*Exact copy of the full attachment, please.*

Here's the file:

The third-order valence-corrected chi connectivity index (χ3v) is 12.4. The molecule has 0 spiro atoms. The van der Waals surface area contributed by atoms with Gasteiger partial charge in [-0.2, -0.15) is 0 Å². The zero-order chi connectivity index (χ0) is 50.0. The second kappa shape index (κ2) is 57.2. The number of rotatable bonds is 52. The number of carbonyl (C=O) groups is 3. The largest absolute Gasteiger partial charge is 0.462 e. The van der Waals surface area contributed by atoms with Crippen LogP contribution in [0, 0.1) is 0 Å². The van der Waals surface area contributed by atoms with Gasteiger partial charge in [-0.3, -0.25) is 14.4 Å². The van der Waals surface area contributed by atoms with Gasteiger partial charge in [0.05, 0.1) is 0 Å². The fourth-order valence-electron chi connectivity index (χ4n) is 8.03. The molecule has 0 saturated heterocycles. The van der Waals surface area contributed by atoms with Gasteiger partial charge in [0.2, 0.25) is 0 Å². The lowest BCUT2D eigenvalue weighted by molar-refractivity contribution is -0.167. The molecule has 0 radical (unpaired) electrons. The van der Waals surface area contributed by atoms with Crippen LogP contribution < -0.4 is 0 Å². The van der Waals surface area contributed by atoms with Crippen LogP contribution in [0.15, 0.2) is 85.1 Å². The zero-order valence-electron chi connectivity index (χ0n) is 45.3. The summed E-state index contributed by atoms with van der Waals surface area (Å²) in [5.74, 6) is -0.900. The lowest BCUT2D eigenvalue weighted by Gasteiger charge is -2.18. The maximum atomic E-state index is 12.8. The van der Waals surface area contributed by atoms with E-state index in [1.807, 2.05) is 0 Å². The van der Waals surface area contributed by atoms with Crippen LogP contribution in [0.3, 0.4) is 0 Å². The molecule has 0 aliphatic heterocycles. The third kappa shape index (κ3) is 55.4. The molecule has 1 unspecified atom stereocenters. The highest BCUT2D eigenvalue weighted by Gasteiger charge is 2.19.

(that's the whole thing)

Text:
The third-order valence-corrected chi connectivity index (χ3v) is 12.4. The molecule has 0 spiro atoms. The van der Waals surface area contributed by atoms with Gasteiger partial charge in [-0.2, -0.15) is 0 Å². The zero-order chi connectivity index (χ0) is 50.0. The second kappa shape index (κ2) is 57.2. The number of rotatable bonds is 52. The number of carbonyl (C=O) groups is 3. The largest absolute Gasteiger partial charge is 0.462 e. The van der Waals surface area contributed by atoms with Crippen LogP contribution in [0, 0.1) is 0 Å². The van der Waals surface area contributed by atoms with Gasteiger partial charge in [-0.3, -0.25) is 14.4 Å². The van der Waals surface area contributed by atoms with Gasteiger partial charge in [0.05, 0.1) is 0 Å². The fourth-order valence-electron chi connectivity index (χ4n) is 8.03. The molecule has 0 saturated heterocycles. The van der Waals surface area contributed by atoms with Gasteiger partial charge in [0.2, 0.25) is 0 Å². The lowest BCUT2D eigenvalue weighted by molar-refractivity contribution is -0.167. The molecule has 0 radical (unpaired) electrons. The van der Waals surface area contributed by atoms with Crippen LogP contribution < -0.4 is 0 Å². The van der Waals surface area contributed by atoms with Crippen LogP contribution in [0.15, 0.2) is 85.1 Å². The zero-order valence-electron chi connectivity index (χ0n) is 45.3. The summed E-state index contributed by atoms with van der Waals surface area (Å²) in [5.74, 6) is -0.900. The lowest BCUT2D eigenvalue weighted by Gasteiger charge is -2.18. The maximum atomic E-state index is 12.8. The van der Waals surface area contributed by atoms with E-state index in [1.807, 2.05) is 0 Å². The van der Waals surface area contributed by atoms with Crippen LogP contribution in [0.3, 0.4) is 0 Å². The molecule has 0 aliphatic heterocycles. The third kappa shape index (κ3) is 55.4. The molecule has 1 unspecified atom stereocenters. The highest BCUT2D eigenvalue weighted by Gasteiger charge is 2.19.